Healthcare’s Pandemic-Era Wage Growth Lagged Other U.S. Industries, Study Finds

Those working in the healthcare sector saw smaller average wage increases during the first 15 months of the pandemic compared to workers across other industries, according to a recent analysis of U.S. Bureau of Labor Statistics data.

Average wages in healthcare rose 5% from 2019 to 2020 while all industries’ average wages rose 6.7% during the same time, according to the study published Friday in JAMA Health Forum. The difference was broader when looking at the first six months of 2021, when healthcare and all industries’ average wage increases were 1.5% and 6.9%, respectively.

The study—conducted by Rand Corporation, University of Indiana and University of Michigan researchers—also reviewed changes in employment levels across healthcare and specific subsectors of the industry.

“While federal programs provided financial assistance to hospitals and institutions, it is important to focus on the effect of the pandemic on healthcare employment levels and wages, especially if we want to prevent such shortages in the future,” Christopher Whaley, Ph.D., a policy researcher at the Rand Corporation and a co-author, said in a statement.

Overall, healthcare employment dipped from 22.2 million in 2019 to 21.1 million halfway through 2020, a 5.2% decline, but then “considerably rebounded” up to 21.8 million by the middle of 2021. Across all industries, the Bureau of Labor Statistics data showed a 9% decline through the second quarter of 2020.

The researchers saw the largest 2020 healthcare employment declines among dentists’ offices (10%) and skilled-nursing facilities (SNFs). Conversely, hospitals (2.5%) and physicians’ offices (4.6%) retained the most workers.

SNFs still fared the worst during the first half of 2021’s employment rebound, seeing a 13.6% decline in workers compared to 2019. On the other hand, SNF workers who stuck around saw wage increases in 2020 (9.5%) and 2021 (6.3%) that outpaced those working at other types of care facilities.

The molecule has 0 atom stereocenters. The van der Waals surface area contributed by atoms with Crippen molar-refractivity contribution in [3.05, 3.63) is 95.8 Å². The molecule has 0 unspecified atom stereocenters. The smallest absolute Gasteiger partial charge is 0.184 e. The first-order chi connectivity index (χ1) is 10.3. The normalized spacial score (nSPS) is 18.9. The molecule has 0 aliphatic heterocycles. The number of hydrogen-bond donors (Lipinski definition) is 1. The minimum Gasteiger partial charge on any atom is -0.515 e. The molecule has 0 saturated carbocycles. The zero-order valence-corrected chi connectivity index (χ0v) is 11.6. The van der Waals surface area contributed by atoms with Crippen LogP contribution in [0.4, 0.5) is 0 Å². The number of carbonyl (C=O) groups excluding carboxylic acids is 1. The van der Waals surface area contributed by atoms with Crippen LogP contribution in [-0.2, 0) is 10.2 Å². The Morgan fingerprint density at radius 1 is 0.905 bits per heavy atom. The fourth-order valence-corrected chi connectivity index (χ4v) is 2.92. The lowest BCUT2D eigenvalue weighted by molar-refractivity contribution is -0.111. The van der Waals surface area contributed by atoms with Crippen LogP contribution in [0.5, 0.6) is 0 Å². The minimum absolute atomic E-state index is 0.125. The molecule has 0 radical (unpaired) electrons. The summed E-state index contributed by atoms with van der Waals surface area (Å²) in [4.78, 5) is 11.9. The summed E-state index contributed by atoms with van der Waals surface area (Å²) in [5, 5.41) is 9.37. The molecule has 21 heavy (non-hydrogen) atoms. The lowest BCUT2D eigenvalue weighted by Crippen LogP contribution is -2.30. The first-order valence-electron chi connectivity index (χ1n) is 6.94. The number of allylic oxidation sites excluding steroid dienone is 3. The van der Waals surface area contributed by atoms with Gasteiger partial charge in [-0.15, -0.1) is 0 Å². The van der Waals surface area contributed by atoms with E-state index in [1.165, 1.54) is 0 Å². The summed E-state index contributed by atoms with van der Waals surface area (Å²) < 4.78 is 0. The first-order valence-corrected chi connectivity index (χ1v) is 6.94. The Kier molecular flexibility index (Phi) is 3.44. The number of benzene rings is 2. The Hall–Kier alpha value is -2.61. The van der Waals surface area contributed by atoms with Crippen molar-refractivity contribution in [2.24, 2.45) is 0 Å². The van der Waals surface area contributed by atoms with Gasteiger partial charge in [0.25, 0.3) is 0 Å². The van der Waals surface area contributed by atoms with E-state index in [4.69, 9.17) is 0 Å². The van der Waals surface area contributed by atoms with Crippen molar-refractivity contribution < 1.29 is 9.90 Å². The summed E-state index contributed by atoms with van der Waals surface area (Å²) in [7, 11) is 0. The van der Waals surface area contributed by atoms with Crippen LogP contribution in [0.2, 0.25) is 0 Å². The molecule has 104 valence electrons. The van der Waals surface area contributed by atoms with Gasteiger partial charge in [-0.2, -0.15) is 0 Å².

Additionally, the researchers conducted an analysis looking at changes in employment against the physician-to-population ratio of individual counties.

Here, they found that the quintile of counties with the lowest ratio of physicians-to-population saw significantly worse employment rates than those in the highest quintile across dentists’ offices, physicians’ offices and SNFs, with the latter setting seeing the widest disparity. Differences across other settings such as hospitals were not statistically significant.

“Future research is needed to understand if organizations are demanding fewer workers or fewer workers are willing to work at health care positions,” the researchers wrote. “Overall, our results imply that intensified early efforts are needed to protect the health care workforce in future pandemics.”

The healthcare sector has been locked in a labor crisis that, at its worst, has driven some facilities to limit admissions or services due to short supply. Nursing home groups, in particular, have raised the alarm, with poll results from more than 14,000 nursing homes and long-term care facilities released in September by the American Health Care Association and National Center for Assisted Living suggesting 58% of nursing homes had to limit new admissions due to a lack of employees.

To stave off the pandemic era’s so-called “Great Resignation,” many healthcare organizations have publicized additional bonuses or benefits designed to increase retention or win over new employees. Contract labor has also become a mainstay for providers trying to plug holes in their staff, although high rates demanded during surges have driven up hospitals and others’ expenses and ignited accusations of price gouging.


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